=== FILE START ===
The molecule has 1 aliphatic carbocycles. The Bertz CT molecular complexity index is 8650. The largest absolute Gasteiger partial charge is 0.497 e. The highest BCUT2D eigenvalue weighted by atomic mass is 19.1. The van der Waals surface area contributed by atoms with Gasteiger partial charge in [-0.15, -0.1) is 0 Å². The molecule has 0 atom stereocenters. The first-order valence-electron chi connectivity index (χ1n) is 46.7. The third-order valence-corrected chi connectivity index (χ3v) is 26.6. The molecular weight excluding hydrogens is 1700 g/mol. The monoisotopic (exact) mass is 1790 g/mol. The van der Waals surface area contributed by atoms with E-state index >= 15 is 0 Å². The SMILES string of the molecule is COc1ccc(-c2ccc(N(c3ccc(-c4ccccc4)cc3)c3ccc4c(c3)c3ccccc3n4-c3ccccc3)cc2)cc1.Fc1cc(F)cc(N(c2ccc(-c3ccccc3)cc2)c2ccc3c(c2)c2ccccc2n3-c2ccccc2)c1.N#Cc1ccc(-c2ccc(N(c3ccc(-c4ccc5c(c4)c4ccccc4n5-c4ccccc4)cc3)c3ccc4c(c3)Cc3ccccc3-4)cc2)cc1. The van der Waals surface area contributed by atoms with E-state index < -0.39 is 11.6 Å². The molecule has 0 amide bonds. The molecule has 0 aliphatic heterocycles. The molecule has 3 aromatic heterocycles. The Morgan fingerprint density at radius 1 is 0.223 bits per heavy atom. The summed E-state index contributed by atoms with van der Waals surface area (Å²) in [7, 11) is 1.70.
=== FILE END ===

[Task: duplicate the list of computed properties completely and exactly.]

The molecule has 1 aliphatic carbocycles. The Bertz CT molecular complexity index is 8650. The largest absolute Gasteiger partial charge is 0.497 e. The highest BCUT2D eigenvalue weighted by atomic mass is 19.1. The van der Waals surface area contributed by atoms with Gasteiger partial charge in [-0.15, -0.1) is 0 Å². The molecule has 0 atom stereocenters. The first-order valence-electron chi connectivity index (χ1n) is 46.7. The third-order valence-corrected chi connectivity index (χ3v) is 26.6. The molecular weight excluding hydrogens is 1700 g/mol. The monoisotopic (exact) mass is 1790 g/mol. The van der Waals surface area contributed by atoms with E-state index >= 15 is 0 Å². The SMILES string of the molecule is COc1ccc(-c2ccc(N(c3ccc(-c4ccccc4)cc3)c3ccc4c(c3)c3ccccc3n4-c3ccccc3)cc2)cc1.Fc1cc(F)cc(N(c2ccc(-c3ccccc3)cc2)c2ccc3c(c2)c2ccccc2n3-c2ccccc2)c1.N#Cc1ccc(-c2ccc(N(c3ccc(-c4ccc5c(c4)c4ccccc4n5-c4ccccc4)cc3)c3ccc4c(c3)Cc3ccccc3-4)cc2)cc1. The van der Waals surface area contributed by atoms with E-state index < -0.39 is 11.6 Å². The molecule has 0 amide bonds. The molecule has 0 aliphatic heterocycles. The molecule has 3 aromatic heterocycles. The Morgan fingerprint density at radius 1 is 0.223 bits per heavy atom. The summed E-state index contributed by atoms with van der Waals surface area (Å²) in [7, 11) is 1.70.